Friday, 28 June 2019

When a man really thinks; he is a spiritual being, in a world beyond life and death...

Thinking can be understood only when it is seen as a power in man which, in its own essential nature, does not belong to the external world at all. 

On the contrary, in its own being and nature, thinking belongs in the spiritual world. We already experience the spiritual world, though not consciously, when we really think; i.e. when our thinking is not merely acting as a mirror reflecting external phenomena. 

When we are engaged in real thinking, then we have the possibility of experiencing ourselves as thinkers

If man becomes conscious of himself within thinking, he knows himself to be in a world that exists beyond life and death. 

Nothing is more certain than when man thinks he is then active as a spiritual being

Edited from Lecture 1 of Rudolf Steiner's The Karma of Materialism - lectures given in 1917

I find the above passage to be striking and absolutely convincing. This is not a matter of evidence - indeed I can't imagine that any form of evidence could be adduced either for or against its truth. It is a metaphysical statement concerning our nature and the world - and as such we can/ must accept or reject it.

Either our real thinking is of this nature, or it is not - and the truth of the matter is only ascertained as a consequence of some kind of thinking.

For me, the above passage from Steiner resonates immediately with my own deepest intuitions - more than this, it describes my intuitions about intuitive thinking itself.

Much hinges on the distinction between real thinking and that which is merely a mirror of external phenomena - in its purest form this is a feature of early childhood. A young child is hardly conscious of himself thinking - experience flows into him, he is immersed-in phenomena, he is passive to experience; or else he acts, unthinkingly, from instinct.

As we develop, we separate our-selves from phenomena - eventually this separation is experienced as complete. Much (or all) of our thinking is still dictated by phenomena - especially in this days of mass and social media; and when not by phenomena, by memories of phenomena.

Perhaps very little thinking each day, perhaps none, is generated from our real-selves - uncaused thinking - thinking from that within us which is divine... but that is the real thinking to which Steiner refers. Only that thinking is 'in a world that exists beyond life and death'.

How do we know when it is happening? It is by an intuitive certainty of reflection: we think, we know we think, and we know that this thinking is real... That is what Steiner means when he says we 'know' ourselves in a world beyond life and death, and are 'certain' of this.

I understand this to mean that such a situation is as certain as anything can be to us - despite that modernity has trained us that such intuitions have zero intrinsic validity.

Steiner remarks elsewhere that when a man begins to doubt his own intuitions, he is in a terrible situation - he has in practice become a nihilist, doubting his own thinking he necessarily doubts everything - including the validity of that self which does the doubting...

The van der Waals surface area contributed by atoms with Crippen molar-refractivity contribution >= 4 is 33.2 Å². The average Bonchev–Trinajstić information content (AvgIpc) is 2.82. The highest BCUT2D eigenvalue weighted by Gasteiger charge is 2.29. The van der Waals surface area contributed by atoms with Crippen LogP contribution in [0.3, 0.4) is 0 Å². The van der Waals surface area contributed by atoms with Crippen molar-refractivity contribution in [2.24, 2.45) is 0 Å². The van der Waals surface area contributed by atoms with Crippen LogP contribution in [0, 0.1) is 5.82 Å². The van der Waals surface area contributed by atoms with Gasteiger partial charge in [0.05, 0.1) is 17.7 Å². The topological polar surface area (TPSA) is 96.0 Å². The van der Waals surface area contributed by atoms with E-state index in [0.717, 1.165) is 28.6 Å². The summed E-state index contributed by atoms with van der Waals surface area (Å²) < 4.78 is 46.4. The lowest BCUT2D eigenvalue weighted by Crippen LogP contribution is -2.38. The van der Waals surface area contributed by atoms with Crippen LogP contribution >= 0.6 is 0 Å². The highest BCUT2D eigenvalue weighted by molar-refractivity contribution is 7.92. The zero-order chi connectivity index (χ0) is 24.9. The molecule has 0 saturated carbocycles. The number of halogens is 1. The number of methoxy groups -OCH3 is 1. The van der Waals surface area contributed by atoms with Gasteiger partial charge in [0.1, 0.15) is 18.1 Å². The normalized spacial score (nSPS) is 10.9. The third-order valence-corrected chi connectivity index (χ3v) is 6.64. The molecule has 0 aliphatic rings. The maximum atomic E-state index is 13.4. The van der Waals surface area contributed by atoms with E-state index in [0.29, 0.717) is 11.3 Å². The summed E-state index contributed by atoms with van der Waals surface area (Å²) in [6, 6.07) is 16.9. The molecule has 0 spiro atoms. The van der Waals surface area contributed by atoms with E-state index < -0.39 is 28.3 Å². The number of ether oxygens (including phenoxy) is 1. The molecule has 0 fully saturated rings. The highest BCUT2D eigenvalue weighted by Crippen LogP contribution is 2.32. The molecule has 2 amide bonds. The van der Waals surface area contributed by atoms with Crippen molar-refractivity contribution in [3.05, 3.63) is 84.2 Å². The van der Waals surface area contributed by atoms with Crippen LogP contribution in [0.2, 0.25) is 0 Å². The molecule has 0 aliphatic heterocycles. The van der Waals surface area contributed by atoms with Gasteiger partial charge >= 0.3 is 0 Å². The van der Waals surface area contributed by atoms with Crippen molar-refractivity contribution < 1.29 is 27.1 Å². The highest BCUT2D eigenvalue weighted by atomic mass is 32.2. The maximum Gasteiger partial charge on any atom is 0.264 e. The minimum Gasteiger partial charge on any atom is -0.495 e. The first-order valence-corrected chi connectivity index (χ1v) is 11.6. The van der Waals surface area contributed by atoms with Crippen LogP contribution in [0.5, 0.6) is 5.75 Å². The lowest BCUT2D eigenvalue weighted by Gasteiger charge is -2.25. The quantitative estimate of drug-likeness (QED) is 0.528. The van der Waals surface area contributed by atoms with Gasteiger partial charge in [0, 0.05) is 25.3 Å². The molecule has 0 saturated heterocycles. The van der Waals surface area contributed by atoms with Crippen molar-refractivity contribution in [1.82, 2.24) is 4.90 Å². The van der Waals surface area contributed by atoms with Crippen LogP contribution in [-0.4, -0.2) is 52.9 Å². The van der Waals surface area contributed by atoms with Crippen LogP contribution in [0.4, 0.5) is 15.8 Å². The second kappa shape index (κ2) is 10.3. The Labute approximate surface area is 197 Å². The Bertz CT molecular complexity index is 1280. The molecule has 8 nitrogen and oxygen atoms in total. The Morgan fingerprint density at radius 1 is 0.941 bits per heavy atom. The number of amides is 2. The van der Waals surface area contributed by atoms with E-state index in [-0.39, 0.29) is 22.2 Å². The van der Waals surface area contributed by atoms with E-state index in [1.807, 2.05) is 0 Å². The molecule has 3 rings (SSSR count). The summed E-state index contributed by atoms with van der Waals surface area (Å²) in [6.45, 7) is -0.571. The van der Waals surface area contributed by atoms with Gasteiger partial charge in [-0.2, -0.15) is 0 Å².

And then He Is Lost - and passive to manipulation; which is the normal situation that has been engineered by The Establishment, and embraced by The Masses in this time and place.

But if you personally would instead prefer to experience living as a spiritual being in a world beyond life and death - the possibility is in your own hands: or thoughts. It is the primary act of the Romantic Christian.


John Douglas said...

I have been reading or should I say re-reading this book.
Don't know if you have come across it but it deserves your attention. The author was the Dean of Westminster.

Jared said...

I want to share some of the ideas I had while reading your post on primary thinking and Steiner's quote. My own opinion about thinking about phenomenon or thinking independently of phenomenon is shaped by a talk I read about illusion, disillusion, and revelation. In summary, the talk introduced these three ideas and said that we we are younger we have an illusion, then we become disillusioned, then we have the opportunity to have a clarifying revelation.
For example, when we are younger we typically think that we will live forever, until we become conscious that someday we will die, and then we are ready to accept or reject the revelation that we will be resurrected through the power of Jesus Christ.
How this relates to consciousness and phenomena for me is that when I was younger, I was immersed in phenomena, and then I came to a point where I was able to think about other things than direct sensory phenomena. I think that being immersed in phenomena, being really in touch with your surroundings, but with a new outlook informed by experience and thought is desirable, kind of like the third step mentioned above, revelation, which comes after illusion and disillusion.
Anyway, to sum up, there was a story by Chesterton to introduce his book Orthodoxy where he said that there was a man who sailed and discovered England again and it was so surprising to him that he thought he was discovering a new land, but it was his home, England, and that that was like Chesterton's conversion to Christianity. That's how I see the 'revelation' step mentioned above.

Bruce Charlton said...

@JD - noted.

@Jared - I think that sounds pretty similar to what Steiner means, but although there is a circularity, the main thing is a progression to a new state. It's something with which Chesterton would not agree.